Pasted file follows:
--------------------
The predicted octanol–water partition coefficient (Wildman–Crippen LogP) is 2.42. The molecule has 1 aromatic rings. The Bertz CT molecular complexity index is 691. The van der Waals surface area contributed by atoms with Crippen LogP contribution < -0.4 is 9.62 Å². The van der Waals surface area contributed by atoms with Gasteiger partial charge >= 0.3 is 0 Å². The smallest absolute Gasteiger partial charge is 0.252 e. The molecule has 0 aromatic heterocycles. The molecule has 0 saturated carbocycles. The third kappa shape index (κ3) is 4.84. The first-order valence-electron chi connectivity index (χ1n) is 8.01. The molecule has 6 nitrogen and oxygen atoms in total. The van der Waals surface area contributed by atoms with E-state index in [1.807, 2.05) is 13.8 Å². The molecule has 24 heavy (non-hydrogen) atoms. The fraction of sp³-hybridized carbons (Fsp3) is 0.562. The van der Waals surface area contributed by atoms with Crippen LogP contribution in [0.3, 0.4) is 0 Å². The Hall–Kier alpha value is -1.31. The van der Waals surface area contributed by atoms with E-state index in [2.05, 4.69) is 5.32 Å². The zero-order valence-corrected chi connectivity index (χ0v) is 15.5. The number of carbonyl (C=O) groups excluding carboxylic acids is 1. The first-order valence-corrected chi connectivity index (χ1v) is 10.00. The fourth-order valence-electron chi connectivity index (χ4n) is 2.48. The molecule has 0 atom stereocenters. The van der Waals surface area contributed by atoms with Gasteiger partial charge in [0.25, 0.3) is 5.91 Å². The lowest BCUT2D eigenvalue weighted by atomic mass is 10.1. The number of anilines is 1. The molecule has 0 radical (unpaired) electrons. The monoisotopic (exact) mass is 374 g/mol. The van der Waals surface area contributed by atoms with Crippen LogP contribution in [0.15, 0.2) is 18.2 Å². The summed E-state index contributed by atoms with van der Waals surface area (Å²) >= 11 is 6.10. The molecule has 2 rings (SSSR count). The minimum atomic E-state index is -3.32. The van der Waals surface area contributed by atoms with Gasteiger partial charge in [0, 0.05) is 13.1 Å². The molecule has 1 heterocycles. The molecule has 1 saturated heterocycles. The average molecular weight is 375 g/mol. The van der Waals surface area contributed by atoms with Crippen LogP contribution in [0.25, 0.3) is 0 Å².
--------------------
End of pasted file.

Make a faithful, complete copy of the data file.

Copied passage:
The predicted octanol–water partition coefficient (Wildman–Crippen LogP) is 2.42. The molecule has 1 aromatic rings. The Bertz CT molecular complexity index is 691. The van der Waals surface area contributed by atoms with Crippen LogP contribution < -0.4 is 9.62 Å². The van der Waals surface area contributed by atoms with Gasteiger partial charge >= 0.3 is 0 Å². The smallest absolute Gasteiger partial charge is 0.252 e. The molecule has 0 aromatic heterocycles. The molecule has 0 saturated carbocycles. The third kappa shape index (κ3) is 4.84. The first-order valence-electron chi connectivity index (χ1n) is 8.01. The molecule has 6 nitrogen and oxygen atoms in total. The van der Waals surface area contributed by atoms with E-state index in [1.807, 2.05) is 13.8 Å². The molecule has 24 heavy (non-hydrogen) atoms. The fraction of sp³-hybridized carbons (Fsp3) is 0.562. The van der Waals surface area contributed by atoms with Crippen LogP contribution in [0.3, 0.4) is 0 Å². The Hall–Kier alpha value is -1.31. The van der Waals surface area contributed by atoms with E-state index in [2.05, 4.69) is 5.32 Å². The zero-order valence-corrected chi connectivity index (χ0v) is 15.5. The number of carbonyl (C=O) groups excluding carboxylic acids is 1. The first-order valence-corrected chi connectivity index (χ1v) is 10.00. The fourth-order valence-electron chi connectivity index (χ4n) is 2.48. The molecule has 0 atom stereocenters. The van der Waals surface area contributed by atoms with Gasteiger partial charge in [0.25, 0.3) is 5.91 Å². The lowest BCUT2D eigenvalue weighted by atomic mass is 10.1. The number of anilines is 1. The molecule has 0 radical (unpaired) electrons. The monoisotopic (exact) mass is 374 g/mol. The van der Waals surface area contributed by atoms with Crippen LogP contribution in [0.15, 0.2) is 18.2 Å². The summed E-state index contributed by atoms with van der Waals surface area (Å²) >= 11 is 6.10. The molecule has 2 rings (SSSR count). The minimum atomic E-state index is -3.32. The van der Waals surface area contributed by atoms with Gasteiger partial charge in [0, 0.05) is 13.1 Å². The molecule has 1 heterocycles. The molecule has 1 saturated heterocycles. The average molecular weight is 375 g/mol. The van der Waals surface area contributed by atoms with Crippen LogP contribution in [0.25, 0.3) is 0 Å².